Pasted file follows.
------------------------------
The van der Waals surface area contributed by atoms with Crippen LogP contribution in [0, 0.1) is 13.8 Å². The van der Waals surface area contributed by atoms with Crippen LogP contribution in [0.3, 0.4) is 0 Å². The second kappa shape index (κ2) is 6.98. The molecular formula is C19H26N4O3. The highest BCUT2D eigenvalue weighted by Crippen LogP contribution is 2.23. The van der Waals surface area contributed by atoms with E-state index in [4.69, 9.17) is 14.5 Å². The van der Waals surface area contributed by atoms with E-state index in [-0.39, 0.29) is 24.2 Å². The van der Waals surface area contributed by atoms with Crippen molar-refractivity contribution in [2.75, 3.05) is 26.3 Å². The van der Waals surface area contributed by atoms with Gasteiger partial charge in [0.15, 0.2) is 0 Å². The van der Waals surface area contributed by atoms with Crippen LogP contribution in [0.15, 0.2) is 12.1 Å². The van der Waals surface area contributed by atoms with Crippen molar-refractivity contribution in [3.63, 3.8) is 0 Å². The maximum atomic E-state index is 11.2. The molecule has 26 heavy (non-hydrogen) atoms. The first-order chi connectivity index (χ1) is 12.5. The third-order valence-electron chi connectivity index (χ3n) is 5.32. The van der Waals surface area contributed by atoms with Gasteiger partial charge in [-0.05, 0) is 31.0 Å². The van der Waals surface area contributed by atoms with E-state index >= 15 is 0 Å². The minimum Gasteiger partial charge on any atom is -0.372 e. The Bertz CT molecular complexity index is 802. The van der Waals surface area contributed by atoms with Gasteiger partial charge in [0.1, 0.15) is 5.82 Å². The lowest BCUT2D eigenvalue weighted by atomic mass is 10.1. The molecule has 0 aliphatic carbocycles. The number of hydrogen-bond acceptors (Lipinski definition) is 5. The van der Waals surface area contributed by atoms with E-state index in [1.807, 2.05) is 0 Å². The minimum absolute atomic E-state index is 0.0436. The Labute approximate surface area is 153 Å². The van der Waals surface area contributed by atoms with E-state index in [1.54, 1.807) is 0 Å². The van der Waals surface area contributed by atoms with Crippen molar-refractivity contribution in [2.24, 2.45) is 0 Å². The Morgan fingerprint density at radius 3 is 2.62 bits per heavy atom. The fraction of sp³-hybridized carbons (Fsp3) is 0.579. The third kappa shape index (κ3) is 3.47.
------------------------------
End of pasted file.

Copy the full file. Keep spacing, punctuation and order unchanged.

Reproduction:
The van der Waals surface area contributed by atoms with Crippen LogP contribution in [0, 0.1) is 13.8 Å². The van der Waals surface area contributed by atoms with Crippen LogP contribution in [0.3, 0.4) is 0 Å². The second kappa shape index (κ2) is 6.98. The molecular formula is C19H26N4O3. The highest BCUT2D eigenvalue weighted by Crippen LogP contribution is 2.23. The van der Waals surface area contributed by atoms with E-state index in [4.69, 9.17) is 14.5 Å². The van der Waals surface area contributed by atoms with E-state index in [-0.39, 0.29) is 24.2 Å². The van der Waals surface area contributed by atoms with Crippen molar-refractivity contribution in [2.75, 3.05) is 26.3 Å². The van der Waals surface area contributed by atoms with Gasteiger partial charge in [0.15, 0.2) is 0 Å². The van der Waals surface area contributed by atoms with Crippen LogP contribution in [0.15, 0.2) is 12.1 Å². The van der Waals surface area contributed by atoms with Crippen molar-refractivity contribution in [3.63, 3.8) is 0 Å². The maximum atomic E-state index is 11.2. The molecule has 26 heavy (non-hydrogen) atoms. The first-order chi connectivity index (χ1) is 12.5. The third-order valence-electron chi connectivity index (χ3n) is 5.32. The van der Waals surface area contributed by atoms with Gasteiger partial charge in [-0.05, 0) is 31.0 Å². The van der Waals surface area contributed by atoms with E-state index >= 15 is 0 Å². The minimum Gasteiger partial charge on any atom is -0.372 e. The Bertz CT molecular complexity index is 802. The van der Waals surface area contributed by atoms with Gasteiger partial charge in [0.1, 0.15) is 5.82 Å². The lowest BCUT2D eigenvalue weighted by atomic mass is 10.1. The molecule has 0 aliphatic carbocycles. The number of hydrogen-bond acceptors (Lipinski definition) is 5. The van der Waals surface area contributed by atoms with E-state index in [1.807, 2.05) is 0 Å². The minimum absolute atomic E-state index is 0.0436. The Labute approximate surface area is 153 Å². The van der Waals surface area contributed by atoms with E-state index in [1.54, 1.807) is 0 Å². The van der Waals surface area contributed by atoms with Crippen molar-refractivity contribution in [2.24, 2.45) is 0 Å². The Morgan fingerprint density at radius 3 is 2.62 bits per heavy atom. The fraction of sp³-hybridized carbons (Fsp3) is 0.579. The third kappa shape index (κ3) is 3.47.